Japan’s quick success after visiting New Zealand prior to 1964 Tokyo Olympics came simply by balancing their training. One of the premier Japanese coaches at that time was Susumu Takahashi, who coached Kimihara to his silver medal at Mexico City. When Lydiard visited Japan in 1962, he invited Lydiard to his office (Team Shin-Nittetsu=New Japan Steel) and “talked all night”. At that point (in mid-1960s), the trend in the world of distance running was German intervals. With the debacle of Rome Olympics by simply running long distances, Japanese marathon runners were trying to shift to more interval-heavy training regime. He was coaching a young runner by the name of Masayuki Nagata. His training routine consisted of short intervals (20X400m, 10X1000m), long intervals (5X2000m, 3X5000m) and long run (20–30k once every 10-days). They immediately switched the whole training scheme to that of Lydiard’s. Takahashi recalled: “Main differences were: (1) longer runs (25–35km) at easier pace, (2) more specific pace running (LT runs of 10–20km), (3) shorter much faster sprint works and (4) lots of jogging…”. Forty days later, Nagata won Lake Biwa Marathon with a PR. This “new” approach definitely helped them to claim the Olympic bronze (1964) and the silver (1968) medal. But following Olympics in the 1970s were, once again, more or less a bonker. At Munich Olympics in 1972, 35-year-old “veteran” Kimihara barely slipped into the 5th place and in 1976 at Montreal, they had to rely on another veteran, 34-year-old Akio Usami. One bright news at Montreal was a young Shigeru Soh, one of the twin brothers, had the Olympic experience and lead the Japanese team with 20th place.

Top: 1978 Beppu Marathon with Shigeru Soh leading (the red shoes Takeshi Soh (#4) is wearing are the first prototype ASICS Sorties: “Because my name is Soh” he said jokingly!). Bottom: the Japanese sweep at 1978 Fukuoka Marathon

If the 1964 and 1968 Olympics with Lydiard approach were the results of “balancing act”, the following 1970s were the time to “grow the roots” (see my prior blog on “growing the roots” HERE). Lydiard-influenced runners got old and retired. But Lydiard-influenced coaches chugged along. While America’s Frank Shorter won every marathon he participated, including 4 Fukuoka Marathons, between 1971–1975 and his countryman, Bill Rodgers at Kyoto and Fukuoka Marathon in 1977 with Canada’s Jerome Drayton winning in-between years. Meanwhile, young Japanese runners kept on growing their roots. Lydaird used to say: “You keep on training hard and, one day, BOOM! You run well; and you go, ‘Gees! How did that happen?…’”. Lydiard always said: “You need to work like hell for at least 3 years till you can expect any result…”. That result came in 1978. The first “firework” was in February at Beppu Marathon. Shigeru Soh, who finished 52nd out of 53 runners at previous year’s Fukuoka Marathon vowed to do well at Beppu. He took off at the gun and ran each 5k split under 15-minutes up to 25k!! It was rare to see sub-15min split at all back then; 5-in-a-row was earth-shattering!! He led the entire 42km and into the head-wind in the second half; naturally, he slowed a bit but ended up running 2:09:05 — the second fastest marathon ever at the time and the first sub-2:10 performance by a Japanese. Now he was the odds-on favorite at December’s Fukuoka Marathon. No Japanese claimed this prestigious “local” unofficial world marathon championship since 1970 (Usami). Out came a collegiate runner, a junior at Waseda University, Toshihiko Seko. Not only the first Japanese win in 8 years, Japanese also took the first 3 places — first ever at Fukuoka — over the field that included the defending champion, the King of the Roads, Bill Rodgers.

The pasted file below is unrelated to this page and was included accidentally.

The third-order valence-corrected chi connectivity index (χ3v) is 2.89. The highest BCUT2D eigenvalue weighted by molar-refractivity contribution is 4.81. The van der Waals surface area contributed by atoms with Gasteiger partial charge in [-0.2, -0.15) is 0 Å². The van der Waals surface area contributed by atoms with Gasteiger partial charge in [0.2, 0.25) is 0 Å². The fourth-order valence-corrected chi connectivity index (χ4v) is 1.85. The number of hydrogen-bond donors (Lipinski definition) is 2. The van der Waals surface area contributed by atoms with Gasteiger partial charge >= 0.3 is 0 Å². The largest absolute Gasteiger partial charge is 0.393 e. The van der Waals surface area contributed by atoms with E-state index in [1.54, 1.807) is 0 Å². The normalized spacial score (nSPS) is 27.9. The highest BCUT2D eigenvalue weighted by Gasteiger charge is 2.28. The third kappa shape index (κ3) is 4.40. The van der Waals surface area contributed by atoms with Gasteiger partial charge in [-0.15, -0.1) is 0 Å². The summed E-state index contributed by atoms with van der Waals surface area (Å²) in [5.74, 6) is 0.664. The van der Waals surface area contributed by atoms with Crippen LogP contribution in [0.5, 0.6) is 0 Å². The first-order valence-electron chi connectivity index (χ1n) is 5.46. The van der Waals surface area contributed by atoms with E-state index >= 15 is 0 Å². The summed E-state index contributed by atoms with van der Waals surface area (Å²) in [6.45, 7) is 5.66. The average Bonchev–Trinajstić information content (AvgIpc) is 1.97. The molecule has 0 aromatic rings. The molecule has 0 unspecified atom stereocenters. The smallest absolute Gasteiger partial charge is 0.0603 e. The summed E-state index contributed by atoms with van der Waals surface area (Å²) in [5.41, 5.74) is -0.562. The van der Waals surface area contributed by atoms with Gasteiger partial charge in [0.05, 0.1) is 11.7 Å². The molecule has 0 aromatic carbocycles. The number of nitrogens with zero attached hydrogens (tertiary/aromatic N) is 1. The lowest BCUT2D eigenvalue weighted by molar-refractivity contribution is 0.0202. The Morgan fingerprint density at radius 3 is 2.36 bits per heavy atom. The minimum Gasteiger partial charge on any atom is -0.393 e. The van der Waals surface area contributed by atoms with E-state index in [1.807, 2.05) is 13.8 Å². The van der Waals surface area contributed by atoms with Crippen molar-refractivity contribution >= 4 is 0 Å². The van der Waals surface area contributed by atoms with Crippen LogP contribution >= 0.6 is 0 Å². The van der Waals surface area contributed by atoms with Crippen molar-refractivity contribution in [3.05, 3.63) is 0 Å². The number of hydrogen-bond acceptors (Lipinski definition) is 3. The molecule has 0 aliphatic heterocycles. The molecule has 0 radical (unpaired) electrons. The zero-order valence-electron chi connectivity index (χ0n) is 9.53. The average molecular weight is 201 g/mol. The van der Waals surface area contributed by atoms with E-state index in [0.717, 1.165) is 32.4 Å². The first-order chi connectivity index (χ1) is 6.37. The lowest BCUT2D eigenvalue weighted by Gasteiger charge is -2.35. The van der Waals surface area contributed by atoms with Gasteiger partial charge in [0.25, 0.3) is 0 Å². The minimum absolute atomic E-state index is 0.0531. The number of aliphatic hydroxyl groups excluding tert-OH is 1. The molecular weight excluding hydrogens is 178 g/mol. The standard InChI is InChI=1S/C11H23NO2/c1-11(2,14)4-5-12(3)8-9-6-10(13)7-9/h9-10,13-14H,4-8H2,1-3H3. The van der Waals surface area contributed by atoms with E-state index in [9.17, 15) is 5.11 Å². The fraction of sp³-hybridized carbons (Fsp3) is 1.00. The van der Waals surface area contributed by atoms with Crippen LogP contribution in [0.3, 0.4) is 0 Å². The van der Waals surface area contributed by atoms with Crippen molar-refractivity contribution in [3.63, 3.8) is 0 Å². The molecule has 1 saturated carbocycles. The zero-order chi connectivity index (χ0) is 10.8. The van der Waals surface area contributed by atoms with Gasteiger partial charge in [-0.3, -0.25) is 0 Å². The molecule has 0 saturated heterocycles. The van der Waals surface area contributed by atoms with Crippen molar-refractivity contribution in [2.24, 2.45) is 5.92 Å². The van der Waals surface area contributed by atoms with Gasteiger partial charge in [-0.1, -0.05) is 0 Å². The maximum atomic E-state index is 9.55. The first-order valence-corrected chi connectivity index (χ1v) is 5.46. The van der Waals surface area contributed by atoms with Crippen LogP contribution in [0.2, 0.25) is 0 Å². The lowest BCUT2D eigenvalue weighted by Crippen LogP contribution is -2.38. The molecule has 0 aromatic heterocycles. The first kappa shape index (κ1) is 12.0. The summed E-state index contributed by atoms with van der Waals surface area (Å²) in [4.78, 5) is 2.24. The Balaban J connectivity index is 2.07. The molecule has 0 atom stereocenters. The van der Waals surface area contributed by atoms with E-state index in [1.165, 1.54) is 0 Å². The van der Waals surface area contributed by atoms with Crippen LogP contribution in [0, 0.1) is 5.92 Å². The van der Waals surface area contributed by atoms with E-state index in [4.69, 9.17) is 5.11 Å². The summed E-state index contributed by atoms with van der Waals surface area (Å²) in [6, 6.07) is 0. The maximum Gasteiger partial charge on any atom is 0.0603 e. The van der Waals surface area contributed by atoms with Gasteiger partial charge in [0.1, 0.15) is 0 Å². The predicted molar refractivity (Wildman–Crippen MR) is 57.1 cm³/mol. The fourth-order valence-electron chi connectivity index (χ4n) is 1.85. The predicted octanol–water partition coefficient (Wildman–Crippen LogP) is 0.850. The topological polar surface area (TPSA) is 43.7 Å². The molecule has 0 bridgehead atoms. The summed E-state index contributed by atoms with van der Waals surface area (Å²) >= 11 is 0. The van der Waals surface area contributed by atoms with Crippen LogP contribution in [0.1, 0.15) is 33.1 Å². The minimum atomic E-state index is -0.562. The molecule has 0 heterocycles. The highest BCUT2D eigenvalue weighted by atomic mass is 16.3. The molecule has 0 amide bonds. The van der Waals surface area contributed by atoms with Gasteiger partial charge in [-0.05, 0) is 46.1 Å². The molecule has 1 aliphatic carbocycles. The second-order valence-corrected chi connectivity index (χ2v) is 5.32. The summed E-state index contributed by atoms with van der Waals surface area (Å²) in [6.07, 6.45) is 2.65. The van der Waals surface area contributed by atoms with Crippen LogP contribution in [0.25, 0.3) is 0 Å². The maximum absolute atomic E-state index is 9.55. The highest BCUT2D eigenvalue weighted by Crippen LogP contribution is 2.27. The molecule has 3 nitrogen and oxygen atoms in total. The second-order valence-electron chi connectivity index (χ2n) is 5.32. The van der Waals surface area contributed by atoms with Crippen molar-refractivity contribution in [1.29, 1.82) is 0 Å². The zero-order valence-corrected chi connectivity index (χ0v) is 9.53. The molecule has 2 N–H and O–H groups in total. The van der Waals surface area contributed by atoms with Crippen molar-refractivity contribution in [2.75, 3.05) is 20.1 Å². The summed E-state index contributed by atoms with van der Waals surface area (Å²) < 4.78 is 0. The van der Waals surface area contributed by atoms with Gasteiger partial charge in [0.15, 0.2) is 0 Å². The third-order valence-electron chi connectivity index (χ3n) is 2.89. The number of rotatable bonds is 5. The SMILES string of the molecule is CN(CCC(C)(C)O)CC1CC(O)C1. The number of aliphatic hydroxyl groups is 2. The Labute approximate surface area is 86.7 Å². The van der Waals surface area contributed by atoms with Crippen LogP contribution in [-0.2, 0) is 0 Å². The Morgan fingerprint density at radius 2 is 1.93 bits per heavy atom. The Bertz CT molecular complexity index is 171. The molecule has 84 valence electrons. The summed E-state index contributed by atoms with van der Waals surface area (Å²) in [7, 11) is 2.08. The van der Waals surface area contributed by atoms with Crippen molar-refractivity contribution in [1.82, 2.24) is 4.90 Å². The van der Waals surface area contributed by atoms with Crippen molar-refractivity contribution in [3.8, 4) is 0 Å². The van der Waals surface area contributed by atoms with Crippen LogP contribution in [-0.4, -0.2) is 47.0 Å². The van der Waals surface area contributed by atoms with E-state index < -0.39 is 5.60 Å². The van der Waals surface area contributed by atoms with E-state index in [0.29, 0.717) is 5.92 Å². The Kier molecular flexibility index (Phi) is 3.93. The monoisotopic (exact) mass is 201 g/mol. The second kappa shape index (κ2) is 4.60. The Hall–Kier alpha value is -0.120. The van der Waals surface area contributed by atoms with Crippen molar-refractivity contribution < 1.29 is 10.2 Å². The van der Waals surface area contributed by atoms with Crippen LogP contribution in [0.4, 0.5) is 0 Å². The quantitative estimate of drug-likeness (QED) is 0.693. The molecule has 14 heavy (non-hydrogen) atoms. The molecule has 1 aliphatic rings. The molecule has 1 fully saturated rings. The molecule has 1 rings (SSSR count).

Toshihiko Seko is probably (still) the most recognized figure in the Japanese marathoning around the world. There had been faster Japanese runners, runners who finished higher places in the Olympics…but none impactful as Seko. He was one of the “winningest” marathon runners in history, winning total of 10 marathons out of 15 starts. He was a master of peaking and hardly ever “screwed up”. The only 2 marathons he “bonked” were two Olympics: 1984 and 1988. He was a national high school middle distance champion, winning both 800m and 1500m in his junior and senior year. Interestingly, however, when he moved on to Waseda University, he had a hard time running for an hour!! That was in 1976. Just think; 5 years later in 1981, as a part of his preparation for Boston Marathon which he won, he did a 50-mile run in 6-hours!! Kiyoshi Nakamura, Seko’s coach, followed the Lydiard Principle well — “You can develop endurance to utilize the basic speed that you were born with…”. Nakamura always publicly stated that “with all the training programs out there, I like that of Lydiard best.” And for the reason of taking runners on Team S&B and Waseda University team to New Zealand for training camp to be “because it’s the land of Arthur Lydiard.”